Oral history.; Jeremiah O'Keefe was born in Ocean Springs, Mississippi, on July 12, 1923. He served in World War II as a Marine fighter pilot. Following the war, he earned a degree in Business Administration and went to work with his father in the O'Keefe Funeral Home in Biloxi. He served four years in the Mississippi State Legislature and was mayor of Biloxi for eight years between 1973 and 1981. Mr. O'Keefe has been active in civic affairs and political activities his entire life.
17 March 2000
Oral history.; Dr. Leo Orris was born in 1916 in Arlington, Massachussetts. He studied public health and medicine, and after serving in the United States Army during and after World War II, he and his wife Trudy were active in advocating for civil rights. They worked in New York to support civil rights advocacy in Mississippi, and they also spent time in Mississippi, treating patients and educating the black population on infectious diseases.
29 September 2006
Oral history.; Interview conducted on 1995 November 21 with Dr. Peter Orris (born 1945). Dr. Orris participated in his first civil rights demonstration when he was only eleven. In 1964, he was recruited to participate in the Summer Project in Mississippi. Orris was also responsible for coordinating communications for the Mississippi Freedom Democratic Party at the Democratic Convention of 1964 and for installing two-way radios in all of the SNCC cars in the state.
21 November 1995
Oral history.; Mr. Lee Owens, Jr. was born on May 7, 1921, in Natchez, Mississippi. As a child, Mr. Owens worked in a cotton field for half a day while attending school for half a day. Because his parents could not afford to send him to school, he stopped attending in the second grade and worked in the cotton fields full-time. In 1939, Mr. Owens went to work at Camp Shelby in Hattiesburg, Mississippi and was drafted into military service based at Keesler Air Force Base in Biloxi, Mississippi. He survived major hurricanes in 1947 and in 1969. In the 1960s, Mr. Owens participated in some of the beach wade-ins along the Mississippi Gulf Coast, helping to desegregate those public beaches. Before the legalization of gambling and the development of casinos on the Gulf Coast waterfront, Mr. Owens recalls that there was illegal gambling along Main Street where many nightclubs lined the street.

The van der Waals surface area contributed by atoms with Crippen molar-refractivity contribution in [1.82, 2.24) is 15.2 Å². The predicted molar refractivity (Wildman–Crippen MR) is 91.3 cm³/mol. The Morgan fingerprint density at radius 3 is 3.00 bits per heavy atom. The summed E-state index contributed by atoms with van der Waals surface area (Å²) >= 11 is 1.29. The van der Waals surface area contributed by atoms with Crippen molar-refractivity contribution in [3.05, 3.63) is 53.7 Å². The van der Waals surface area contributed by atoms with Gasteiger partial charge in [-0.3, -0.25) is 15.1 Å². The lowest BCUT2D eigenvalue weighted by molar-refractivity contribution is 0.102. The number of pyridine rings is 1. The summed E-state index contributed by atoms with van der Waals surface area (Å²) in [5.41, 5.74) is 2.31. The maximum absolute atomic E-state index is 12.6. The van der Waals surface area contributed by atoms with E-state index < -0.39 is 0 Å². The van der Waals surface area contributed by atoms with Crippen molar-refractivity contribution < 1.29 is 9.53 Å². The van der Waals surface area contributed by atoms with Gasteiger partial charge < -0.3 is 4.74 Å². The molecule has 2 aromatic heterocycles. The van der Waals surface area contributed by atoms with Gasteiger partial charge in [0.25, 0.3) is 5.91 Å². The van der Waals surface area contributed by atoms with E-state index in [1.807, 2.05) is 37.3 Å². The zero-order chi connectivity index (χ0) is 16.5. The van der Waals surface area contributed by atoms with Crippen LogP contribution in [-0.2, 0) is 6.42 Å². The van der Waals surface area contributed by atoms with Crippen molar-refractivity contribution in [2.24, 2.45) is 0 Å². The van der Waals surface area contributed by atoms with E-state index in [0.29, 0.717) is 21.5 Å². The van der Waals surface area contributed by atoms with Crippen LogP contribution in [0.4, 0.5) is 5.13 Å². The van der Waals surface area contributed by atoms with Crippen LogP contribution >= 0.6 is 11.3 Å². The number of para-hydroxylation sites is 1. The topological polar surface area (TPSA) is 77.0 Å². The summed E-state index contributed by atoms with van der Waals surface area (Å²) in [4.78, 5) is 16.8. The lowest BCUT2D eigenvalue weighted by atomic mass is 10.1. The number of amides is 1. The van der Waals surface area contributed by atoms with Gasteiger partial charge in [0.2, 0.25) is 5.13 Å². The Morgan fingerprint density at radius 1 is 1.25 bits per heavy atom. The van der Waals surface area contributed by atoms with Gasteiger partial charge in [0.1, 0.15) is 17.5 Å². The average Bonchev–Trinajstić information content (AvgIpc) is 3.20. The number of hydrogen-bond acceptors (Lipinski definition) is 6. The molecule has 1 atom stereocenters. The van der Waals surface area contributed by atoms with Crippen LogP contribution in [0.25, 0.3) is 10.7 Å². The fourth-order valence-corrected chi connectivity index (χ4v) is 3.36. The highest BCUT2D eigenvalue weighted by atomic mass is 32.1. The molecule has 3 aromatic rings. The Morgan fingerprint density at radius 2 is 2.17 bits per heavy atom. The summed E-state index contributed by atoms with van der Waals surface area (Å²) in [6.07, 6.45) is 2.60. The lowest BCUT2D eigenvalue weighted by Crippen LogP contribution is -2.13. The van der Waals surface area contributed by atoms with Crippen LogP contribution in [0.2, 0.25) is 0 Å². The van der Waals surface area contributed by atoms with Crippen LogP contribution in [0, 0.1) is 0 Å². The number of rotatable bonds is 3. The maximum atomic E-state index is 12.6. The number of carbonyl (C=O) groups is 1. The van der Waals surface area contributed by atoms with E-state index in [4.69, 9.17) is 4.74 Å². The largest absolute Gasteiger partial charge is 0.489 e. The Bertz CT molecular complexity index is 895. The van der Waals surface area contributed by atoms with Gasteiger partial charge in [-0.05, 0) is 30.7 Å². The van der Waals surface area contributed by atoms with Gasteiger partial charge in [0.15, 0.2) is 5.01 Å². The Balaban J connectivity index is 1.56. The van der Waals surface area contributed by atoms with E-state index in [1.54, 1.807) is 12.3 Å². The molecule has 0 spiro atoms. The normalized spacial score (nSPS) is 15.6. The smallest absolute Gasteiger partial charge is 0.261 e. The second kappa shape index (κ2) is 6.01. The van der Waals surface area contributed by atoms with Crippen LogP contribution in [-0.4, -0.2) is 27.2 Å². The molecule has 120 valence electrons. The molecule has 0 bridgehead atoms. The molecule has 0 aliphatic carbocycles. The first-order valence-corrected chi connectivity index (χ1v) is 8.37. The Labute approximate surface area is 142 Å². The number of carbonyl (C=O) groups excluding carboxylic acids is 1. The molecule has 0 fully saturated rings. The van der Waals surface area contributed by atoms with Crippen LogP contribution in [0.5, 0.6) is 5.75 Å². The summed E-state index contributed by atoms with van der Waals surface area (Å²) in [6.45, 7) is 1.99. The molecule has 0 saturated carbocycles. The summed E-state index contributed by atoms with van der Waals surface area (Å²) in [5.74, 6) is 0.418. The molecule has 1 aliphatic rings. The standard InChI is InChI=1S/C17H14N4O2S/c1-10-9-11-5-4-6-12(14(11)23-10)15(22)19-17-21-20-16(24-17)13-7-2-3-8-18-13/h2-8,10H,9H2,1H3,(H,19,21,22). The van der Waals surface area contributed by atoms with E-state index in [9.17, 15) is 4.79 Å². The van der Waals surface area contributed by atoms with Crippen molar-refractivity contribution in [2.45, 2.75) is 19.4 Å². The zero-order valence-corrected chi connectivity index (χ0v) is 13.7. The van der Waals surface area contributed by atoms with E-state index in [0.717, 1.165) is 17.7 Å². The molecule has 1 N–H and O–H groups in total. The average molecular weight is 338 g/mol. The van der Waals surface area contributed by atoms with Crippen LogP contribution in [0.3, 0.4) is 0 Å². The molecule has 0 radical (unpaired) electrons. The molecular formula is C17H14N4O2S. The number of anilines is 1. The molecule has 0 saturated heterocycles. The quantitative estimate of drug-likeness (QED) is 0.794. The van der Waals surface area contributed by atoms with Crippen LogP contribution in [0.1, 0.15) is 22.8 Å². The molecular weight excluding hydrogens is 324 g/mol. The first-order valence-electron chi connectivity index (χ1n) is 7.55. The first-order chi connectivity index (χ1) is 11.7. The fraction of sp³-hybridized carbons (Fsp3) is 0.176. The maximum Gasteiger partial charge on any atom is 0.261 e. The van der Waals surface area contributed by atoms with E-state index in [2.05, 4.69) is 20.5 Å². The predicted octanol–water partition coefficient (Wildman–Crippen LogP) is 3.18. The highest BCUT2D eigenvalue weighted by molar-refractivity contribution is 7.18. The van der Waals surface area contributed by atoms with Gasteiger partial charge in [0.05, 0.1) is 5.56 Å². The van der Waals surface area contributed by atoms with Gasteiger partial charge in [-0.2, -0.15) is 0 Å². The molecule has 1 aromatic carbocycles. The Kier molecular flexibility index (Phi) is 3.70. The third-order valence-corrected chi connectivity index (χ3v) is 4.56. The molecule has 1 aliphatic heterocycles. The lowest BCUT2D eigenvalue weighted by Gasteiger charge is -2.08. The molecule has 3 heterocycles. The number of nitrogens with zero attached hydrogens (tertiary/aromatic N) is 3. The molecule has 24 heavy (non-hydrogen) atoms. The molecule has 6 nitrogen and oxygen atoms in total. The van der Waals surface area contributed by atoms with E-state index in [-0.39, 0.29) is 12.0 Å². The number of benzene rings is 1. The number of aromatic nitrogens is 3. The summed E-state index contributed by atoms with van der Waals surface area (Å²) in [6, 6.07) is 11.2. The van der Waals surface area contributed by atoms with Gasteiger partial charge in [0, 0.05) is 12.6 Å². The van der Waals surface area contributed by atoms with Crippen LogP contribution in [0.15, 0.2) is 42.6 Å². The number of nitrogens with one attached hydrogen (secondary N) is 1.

26 April 2000
Oral history.; Lee Owens Jr. was born in Natchez, Mississippi in 1921. In 1941, he moved to Biloxi in order to work on the building of Keesler Field (now Keesler Air Force Base). He was present at the Wade-Ins on Biloxi Beach and was encircled by hostile white protesters.
12 June 2010
Oral history.; Interview conducted with Jack Pace. Jack Alfred Pace was born in Conehatta, Mississippi, in Newton County in March 1917. After graduating from Philadelphia High School, Pace went to Decatur, East Central Junior College on a football scholarship. He contracted malarial fever before starting school. Pace moved to Hattiesburg in November 1937, took out a loan for $200 to buy a service station. He was drafted into the Army in March 1942. Stationed at Camp Shelby for a short time, Pace was then transferred to Fort Knox, Kentucky for basic training. He was deployed to Liverpool, England, then France, Holland, and eventually Stolberg, Germany. He was stationed in Berlin after Germanys surrender. Pace spent a total of two years overseas. After returning from World War II, Pace, who was working for the Sinclair Refining Company at the time, married Mary Louise Barksdale in March 1946. They met while she was a student at the University of Southern Mississippi. Pace joined the American Legion soon after returning from Europe. He became state commander of the legion, and ran successfully for the state senate. He was elected in 1959 and inaugurated in January 1960. He served from 1960-64 and then from 1969-72. Mississippis ban on the selling of alcohol was overturned during Pace's first term.
23 August 2003
Oral history.; Page discusses his family, his experiences as a black physician, the civil rights movement, his work in state politics, and the Mississippi Humanities Council.
07 August 1997